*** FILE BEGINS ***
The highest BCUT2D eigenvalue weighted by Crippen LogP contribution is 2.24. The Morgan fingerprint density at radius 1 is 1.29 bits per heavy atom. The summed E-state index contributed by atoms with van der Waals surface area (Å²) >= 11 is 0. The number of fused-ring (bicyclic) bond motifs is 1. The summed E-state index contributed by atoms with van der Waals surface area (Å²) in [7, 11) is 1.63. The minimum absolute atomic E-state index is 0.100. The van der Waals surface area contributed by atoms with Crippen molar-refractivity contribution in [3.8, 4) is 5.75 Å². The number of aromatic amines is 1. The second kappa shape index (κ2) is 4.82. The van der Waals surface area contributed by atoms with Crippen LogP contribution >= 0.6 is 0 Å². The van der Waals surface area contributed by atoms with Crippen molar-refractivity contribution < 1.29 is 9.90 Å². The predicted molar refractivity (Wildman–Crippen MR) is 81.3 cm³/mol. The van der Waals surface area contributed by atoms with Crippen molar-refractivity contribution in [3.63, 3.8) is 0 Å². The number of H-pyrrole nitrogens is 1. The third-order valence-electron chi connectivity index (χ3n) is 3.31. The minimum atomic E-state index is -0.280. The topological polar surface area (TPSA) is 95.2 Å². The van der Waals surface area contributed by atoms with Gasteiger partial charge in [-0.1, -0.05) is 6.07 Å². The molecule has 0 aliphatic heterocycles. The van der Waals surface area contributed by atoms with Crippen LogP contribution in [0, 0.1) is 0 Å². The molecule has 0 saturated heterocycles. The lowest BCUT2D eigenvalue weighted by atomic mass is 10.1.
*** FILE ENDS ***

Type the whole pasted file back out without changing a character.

The highest BCUT2D eigenvalue weighted by Crippen LogP contribution is 2.24. The Morgan fingerprint density at radius 1 is 1.29 bits per heavy atom. The summed E-state index contributed by atoms with van der Waals surface area (Å²) >= 11 is 0. The number of fused-ring (bicyclic) bond motifs is 1. The summed E-state index contributed by atoms with van der Waals surface area (Å²) in [7, 11) is 1.63. The minimum absolute atomic E-state index is 0.100. The van der Waals surface area contributed by atoms with Crippen molar-refractivity contribution in [3.8, 4) is 5.75 Å². The number of aromatic amines is 1. The second kappa shape index (κ2) is 4.82. The van der Waals surface area contributed by atoms with Crippen LogP contribution >= 0.6 is 0 Å². The van der Waals surface area contributed by atoms with Crippen molar-refractivity contribution < 1.29 is 9.90 Å². The predicted molar refractivity (Wildman–Crippen MR) is 81.3 cm³/mol. The van der Waals surface area contributed by atoms with Crippen molar-refractivity contribution in [3.63, 3.8) is 0 Å². The number of H-pyrrole nitrogens is 1. The third-order valence-electron chi connectivity index (χ3n) is 3.31. The minimum atomic E-state index is -0.280. The topological polar surface area (TPSA) is 95.2 Å². The van der Waals surface area contributed by atoms with Gasteiger partial charge in [-0.1, -0.05) is 6.07 Å². The molecule has 0 aliphatic heterocycles. The van der Waals surface area contributed by atoms with Crippen LogP contribution in [0, 0.1) is 0 Å². The molecule has 0 saturated heterocycles. The lowest BCUT2D eigenvalue weighted by atomic mass is 10.1.